- Traders say Eid-related sales amounted to Rs 50 billion compared to last year’s Rs70 billion
Despite the overall improvement in law and order situation in Karachi, Eid shopping was down by 40 per cent this year, according to industry estimates.
Eid-related sales amounted to Rs 50 billion this year compared to last year’s Rs70 billion, All Karachi Tajir Ittehad Chairman Atiq Mir told Pakistan Today on Friday.
The representative body of Karachi-based traders estimates Eid related business based on investment traders make ahead of Eid and the market response, especially during the last two weeks of Ramzan.
Traders were waiting for this season for last six months as 250 markets (temporary and permanent) were set up at as many as 25 venues, Mir said but it turned out to be a low sales season as shopkeepers were not able to meet their targets. Last year business activity spanned over 20 days ahead of Eid, Mir said, adding this year it shrank to eight days.
The main reasons behind this years’ decline have yet to be ascertained as the overall law and order situation remained better and inflation was relatively stable. However, traders were of the opinion that majorly weaker buying power of masses resulted in fewer sales. “The consumer preference shifted to food expenses,” said Mir. “This year food items like fruit and other Iftar and Sehr items’ prices were doubled and the salaries remained the same, therefore the general public preferred to meet the basic needs first,” he added.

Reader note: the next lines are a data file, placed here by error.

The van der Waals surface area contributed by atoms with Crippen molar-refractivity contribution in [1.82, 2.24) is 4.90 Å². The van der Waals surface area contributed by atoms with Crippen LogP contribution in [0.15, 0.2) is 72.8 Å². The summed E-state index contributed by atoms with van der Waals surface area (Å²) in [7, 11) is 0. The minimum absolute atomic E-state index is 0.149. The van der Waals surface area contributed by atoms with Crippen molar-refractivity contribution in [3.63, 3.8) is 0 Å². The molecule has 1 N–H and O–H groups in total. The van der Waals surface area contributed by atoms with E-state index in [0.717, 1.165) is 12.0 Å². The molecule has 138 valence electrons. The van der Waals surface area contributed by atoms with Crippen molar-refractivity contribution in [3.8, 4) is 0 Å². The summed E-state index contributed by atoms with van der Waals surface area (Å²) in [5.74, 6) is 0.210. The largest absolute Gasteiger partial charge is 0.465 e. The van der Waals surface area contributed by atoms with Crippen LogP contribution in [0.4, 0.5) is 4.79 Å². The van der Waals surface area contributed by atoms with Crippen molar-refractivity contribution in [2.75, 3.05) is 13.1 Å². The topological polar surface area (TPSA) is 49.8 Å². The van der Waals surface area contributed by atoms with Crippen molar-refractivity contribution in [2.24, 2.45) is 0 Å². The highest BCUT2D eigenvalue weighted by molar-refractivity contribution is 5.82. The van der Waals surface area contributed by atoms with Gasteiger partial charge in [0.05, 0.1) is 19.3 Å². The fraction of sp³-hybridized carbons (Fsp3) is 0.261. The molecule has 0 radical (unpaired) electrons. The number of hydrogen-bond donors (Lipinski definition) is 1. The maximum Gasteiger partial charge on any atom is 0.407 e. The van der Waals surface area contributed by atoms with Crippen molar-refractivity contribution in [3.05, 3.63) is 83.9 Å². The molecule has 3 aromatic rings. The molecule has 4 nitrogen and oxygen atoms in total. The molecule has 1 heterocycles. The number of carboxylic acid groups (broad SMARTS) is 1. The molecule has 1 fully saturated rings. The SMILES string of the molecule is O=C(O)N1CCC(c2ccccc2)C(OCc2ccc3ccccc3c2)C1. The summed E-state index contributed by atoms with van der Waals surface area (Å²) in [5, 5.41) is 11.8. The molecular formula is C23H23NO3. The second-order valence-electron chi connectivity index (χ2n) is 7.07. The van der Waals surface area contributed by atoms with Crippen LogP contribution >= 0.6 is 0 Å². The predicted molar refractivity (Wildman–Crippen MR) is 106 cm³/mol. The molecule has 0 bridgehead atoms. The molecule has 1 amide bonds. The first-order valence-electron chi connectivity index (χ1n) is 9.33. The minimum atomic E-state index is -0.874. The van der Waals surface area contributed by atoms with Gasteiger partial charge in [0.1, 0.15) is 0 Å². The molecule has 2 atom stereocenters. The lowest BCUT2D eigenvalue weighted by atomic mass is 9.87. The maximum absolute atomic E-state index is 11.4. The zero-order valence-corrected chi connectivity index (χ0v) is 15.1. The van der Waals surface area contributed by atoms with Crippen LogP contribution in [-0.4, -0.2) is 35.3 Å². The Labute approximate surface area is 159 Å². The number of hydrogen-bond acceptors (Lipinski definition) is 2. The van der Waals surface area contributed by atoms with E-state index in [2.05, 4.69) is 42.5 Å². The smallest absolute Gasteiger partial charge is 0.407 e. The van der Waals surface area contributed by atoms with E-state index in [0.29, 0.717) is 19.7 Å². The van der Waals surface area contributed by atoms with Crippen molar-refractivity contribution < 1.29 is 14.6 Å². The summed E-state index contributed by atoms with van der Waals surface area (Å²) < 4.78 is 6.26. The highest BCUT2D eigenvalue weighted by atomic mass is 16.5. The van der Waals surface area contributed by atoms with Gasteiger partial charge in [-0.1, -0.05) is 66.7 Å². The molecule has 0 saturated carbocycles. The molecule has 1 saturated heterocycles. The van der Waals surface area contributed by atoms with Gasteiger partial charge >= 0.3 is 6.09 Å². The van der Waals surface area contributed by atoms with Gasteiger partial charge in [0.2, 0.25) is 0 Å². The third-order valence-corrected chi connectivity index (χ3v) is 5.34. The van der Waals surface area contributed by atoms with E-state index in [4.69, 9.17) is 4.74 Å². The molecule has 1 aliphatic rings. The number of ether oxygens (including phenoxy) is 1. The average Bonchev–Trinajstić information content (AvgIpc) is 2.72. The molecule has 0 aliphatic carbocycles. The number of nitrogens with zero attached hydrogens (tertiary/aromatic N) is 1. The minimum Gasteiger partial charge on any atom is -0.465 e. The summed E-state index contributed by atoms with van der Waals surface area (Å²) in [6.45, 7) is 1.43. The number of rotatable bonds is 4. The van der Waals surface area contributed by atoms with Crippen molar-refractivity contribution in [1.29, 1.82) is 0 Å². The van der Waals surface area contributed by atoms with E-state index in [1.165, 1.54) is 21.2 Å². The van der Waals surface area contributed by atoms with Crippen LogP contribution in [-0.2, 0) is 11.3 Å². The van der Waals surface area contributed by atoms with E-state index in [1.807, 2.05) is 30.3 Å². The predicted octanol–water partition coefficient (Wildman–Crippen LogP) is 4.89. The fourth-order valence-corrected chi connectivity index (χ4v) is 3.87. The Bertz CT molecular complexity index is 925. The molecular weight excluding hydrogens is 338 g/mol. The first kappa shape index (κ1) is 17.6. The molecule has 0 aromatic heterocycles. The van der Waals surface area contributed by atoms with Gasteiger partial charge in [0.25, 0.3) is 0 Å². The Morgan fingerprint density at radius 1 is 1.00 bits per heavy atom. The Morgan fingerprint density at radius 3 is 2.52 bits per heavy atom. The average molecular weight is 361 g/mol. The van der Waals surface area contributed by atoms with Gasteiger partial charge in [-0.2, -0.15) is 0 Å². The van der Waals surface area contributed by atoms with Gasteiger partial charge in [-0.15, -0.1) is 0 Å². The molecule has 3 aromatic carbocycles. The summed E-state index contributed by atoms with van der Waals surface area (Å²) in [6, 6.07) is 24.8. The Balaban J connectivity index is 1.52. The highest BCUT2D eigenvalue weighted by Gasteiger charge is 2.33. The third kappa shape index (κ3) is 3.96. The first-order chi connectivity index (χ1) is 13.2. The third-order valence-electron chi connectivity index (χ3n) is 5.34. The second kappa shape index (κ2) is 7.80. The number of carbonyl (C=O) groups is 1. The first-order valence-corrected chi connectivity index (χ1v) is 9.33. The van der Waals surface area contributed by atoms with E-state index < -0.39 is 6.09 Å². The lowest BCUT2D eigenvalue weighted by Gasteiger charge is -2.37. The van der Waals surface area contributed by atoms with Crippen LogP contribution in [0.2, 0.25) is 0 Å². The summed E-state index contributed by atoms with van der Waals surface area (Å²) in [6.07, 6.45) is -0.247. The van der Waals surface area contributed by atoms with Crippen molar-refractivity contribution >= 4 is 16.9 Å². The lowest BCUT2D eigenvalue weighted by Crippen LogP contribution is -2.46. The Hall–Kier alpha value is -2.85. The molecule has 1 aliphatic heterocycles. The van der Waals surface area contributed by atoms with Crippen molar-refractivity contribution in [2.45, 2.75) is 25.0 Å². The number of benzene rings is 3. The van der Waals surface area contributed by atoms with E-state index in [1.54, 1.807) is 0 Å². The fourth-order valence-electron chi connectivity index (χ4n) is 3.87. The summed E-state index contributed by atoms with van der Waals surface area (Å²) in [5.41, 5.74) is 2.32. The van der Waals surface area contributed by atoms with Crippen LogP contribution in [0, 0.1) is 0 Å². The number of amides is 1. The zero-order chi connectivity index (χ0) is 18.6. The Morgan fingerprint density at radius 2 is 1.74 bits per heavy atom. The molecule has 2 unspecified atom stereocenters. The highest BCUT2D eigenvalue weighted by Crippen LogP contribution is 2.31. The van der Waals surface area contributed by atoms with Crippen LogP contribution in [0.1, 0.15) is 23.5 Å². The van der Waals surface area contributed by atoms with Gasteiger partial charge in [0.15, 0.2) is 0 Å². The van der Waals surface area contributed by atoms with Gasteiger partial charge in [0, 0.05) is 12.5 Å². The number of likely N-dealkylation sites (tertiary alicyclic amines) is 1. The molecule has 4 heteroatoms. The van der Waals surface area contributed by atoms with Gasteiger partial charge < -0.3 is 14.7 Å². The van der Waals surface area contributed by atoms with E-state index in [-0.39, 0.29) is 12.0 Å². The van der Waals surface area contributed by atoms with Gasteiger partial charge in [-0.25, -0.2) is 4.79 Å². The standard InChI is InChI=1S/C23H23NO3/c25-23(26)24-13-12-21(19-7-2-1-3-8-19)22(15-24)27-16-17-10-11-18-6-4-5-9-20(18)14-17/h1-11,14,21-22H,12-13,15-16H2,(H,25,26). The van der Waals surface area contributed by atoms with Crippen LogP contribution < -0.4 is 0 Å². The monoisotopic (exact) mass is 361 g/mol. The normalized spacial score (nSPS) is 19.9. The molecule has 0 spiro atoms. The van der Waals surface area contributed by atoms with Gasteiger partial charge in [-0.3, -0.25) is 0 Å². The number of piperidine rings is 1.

The weak purchasing power remained on the top, but there were other factors like extreme hot weather and rains that followed along with prolonged power breakdowns and traffic jams that also caused Eid sales to drop.
Though garment and shoe prices remained the same, some retailers tried sale discounts but it did not work as per expectations, Mir said.
Jamil Paracha, the All-Sindh Tajir Ittehad chairman, seconded Mir saying, “Someone who bought four dresses for his children last year could buy only one or two items this year.”
Paracha said this year people spent Rs 1,000 to Rs 5,000 on Eid shopping, while lower-than-expected sales hurt the profitability of most businessmen.
Traders think that the murder of renowned Qawal Amjad Sabri and the abduction of the Sindh High Court chief justice’s son ahead of Eid were the big incidents which along with a surge in street crimes might have discouraged people from shopping.
Mir said four per cent tax on bank transactions also affected business activity. “For instance, if a trader has to pay one million he makes 20 cheques to make that payment to avoid this tax, he added.